In the most recent systematic review and meta-analysis to evaluate the association between Helicobacter pylori infection and osteoporosis, the overall odds ratio (OR) was obtained based on the 20 studies involving the Helicobacter pylori and osteoporosis (including osteopenia) (a total of 8788 patients and healthy controls). As the existence of obvious heterogeneity (χ2=69.60, I2=72.7%, P<0.01), random effect model was used and the pooled results of OR and its 95% condidence interval (CI) were 1.37 (1.11 to 1.69), indicating Helicobacter pylori infection was significantly associated with increased odds of osteoporosis/osteopenia.

Given that obvious heterogeneity existed, subgroup analyses were performed based on the potential confounding factors. All 20 studies were involved in these subgroup analyses. Here you can see both osteoporosis and osteopenia were significantly associated with Helicobacter pylori infection with OR (95% CI) of 1.61 (1.11 to 2.32) and 1.22 (1.07 to 1.39), respectively. Although the OR was a little higher in osteoporosis group, the meta regression analysis showed no significant difference between these two groups (t=1.18, P=0.26). The meta-analysis showed that the association between Helicobacter pylori infection and osteoporosis was significant in men and both sexes, but not in women.

When stratified by countries, the meta-analysis found significant associations between Helicobacter pylori infection and osteoporosis in China, Japan and Korea (three Asian countries), indicating many other factors associated with geography may affect the results.

The bone mineral density (BMD) (g/cm2) alterations between Helicobacter pylori-positive and Helicobacter pylori-negative participants were −0.01 (−0.45 to 0.42) for hip, −0.94 (−3.15 to 1.28) for lumber and −0.04 (-0.40 to 0.31) for femur using random effects model as obvious heterogeneity existed. No significant associations were observed.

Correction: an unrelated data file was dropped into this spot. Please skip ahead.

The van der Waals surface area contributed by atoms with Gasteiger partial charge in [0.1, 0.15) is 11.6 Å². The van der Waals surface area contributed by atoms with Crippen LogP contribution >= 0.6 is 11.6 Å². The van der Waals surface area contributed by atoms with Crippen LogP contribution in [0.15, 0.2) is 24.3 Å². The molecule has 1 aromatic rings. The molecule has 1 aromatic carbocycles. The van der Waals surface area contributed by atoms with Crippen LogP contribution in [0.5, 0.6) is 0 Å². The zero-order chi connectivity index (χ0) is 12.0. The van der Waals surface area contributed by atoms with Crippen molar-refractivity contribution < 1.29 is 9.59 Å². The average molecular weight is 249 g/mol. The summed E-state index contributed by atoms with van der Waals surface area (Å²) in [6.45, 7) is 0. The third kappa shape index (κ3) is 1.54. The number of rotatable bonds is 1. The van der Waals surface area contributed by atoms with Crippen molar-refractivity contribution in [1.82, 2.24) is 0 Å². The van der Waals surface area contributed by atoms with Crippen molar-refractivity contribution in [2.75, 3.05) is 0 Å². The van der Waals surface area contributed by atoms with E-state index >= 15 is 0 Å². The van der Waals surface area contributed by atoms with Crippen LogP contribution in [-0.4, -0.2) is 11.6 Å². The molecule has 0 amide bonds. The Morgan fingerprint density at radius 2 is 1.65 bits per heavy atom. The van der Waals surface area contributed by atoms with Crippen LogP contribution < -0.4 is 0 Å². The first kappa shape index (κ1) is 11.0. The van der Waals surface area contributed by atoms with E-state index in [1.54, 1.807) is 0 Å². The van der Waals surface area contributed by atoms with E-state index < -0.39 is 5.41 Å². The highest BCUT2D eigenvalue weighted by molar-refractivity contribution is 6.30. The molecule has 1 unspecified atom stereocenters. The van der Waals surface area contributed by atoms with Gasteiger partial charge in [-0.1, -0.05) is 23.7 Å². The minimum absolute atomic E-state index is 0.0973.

Pathophysiological mechanisms by which Helicobacter pylori infection may contribute to osteoporosis

The pathophysiological mechanisms by which Helicobacter pylori infection may contribute to osteoporosis include the following:

  1. SYSTEMIC INFLAMMATION INDUCED BY H. PYLORI Helicobacter pylori induces the release of cytokines, such as TNF-α, IL-1 and IL-6, which may cause bone turnover indirectly
  2. LOW VITAMIN B12 ASSOCIATED WITH H. PYLORI If the serum vitamin B12 levels are decreased, the folate becomes trapped as methyltetrahydrofolate and interrupts folate-related DNA synthesis, an important factor for bone remodeling. Therefore, the decrease of vitamin B12 may lead to decreased BMD and osteoporosis.
  3. H. PYLORI MAY DECREASE CALCIUM ABSORPTION Helicobacter pylori causes gastric mucosal atrophy and decreases acid secretion. Thus, eradication of Helicobacter pylori may increase calcium absorption and stop the process of osteoporosis through decreasing the levels of inflammatory cytokines and improving gastric mucosal atrophy.

The Figure below, also shown in the video of Dr. Christos Zavos’s presentation, briefly outlines the mechanisms by which Helicobacter pylori infection and proton pump inhibitor (PPI) use may lead to an increased risk of osteoporosis and fracture.

Helicobacter pylori infection as well as PPI use may lead to the release of proinflammatory cytokines and malabsorption of nutrients like Ca, Mg, and vitamin B12. It can also cause hormonal imbalance, including increased gastrin secretion and reduced ghrelin and circulating estrogen levels.

Regarding hormonal factors, chronic hypergastrinemia can occur as a result of hypochlorhydria/achlorhydria caused by Helicobacter pylori infection which can lead to parathyroid hyperplasia, resulting in increased parathormone (PTH) secretion and decreased BMD. PTH controls the level of calcium in the blood. Calcium is a mineral that keeps bones and teeth healthy and strong. It is also essential for the proper functioning of your nerves, muscles, and heart.

Furthermore, Helicobacter pylori infection can destroy gastric oxyntic glands that secrete ghrelin. Ghrelin, besides appetite stimulation, promotes osteoblast proliferation and differentiation. Lower ghrelin levels can decrease bone formation and increase the risk of bone fracture.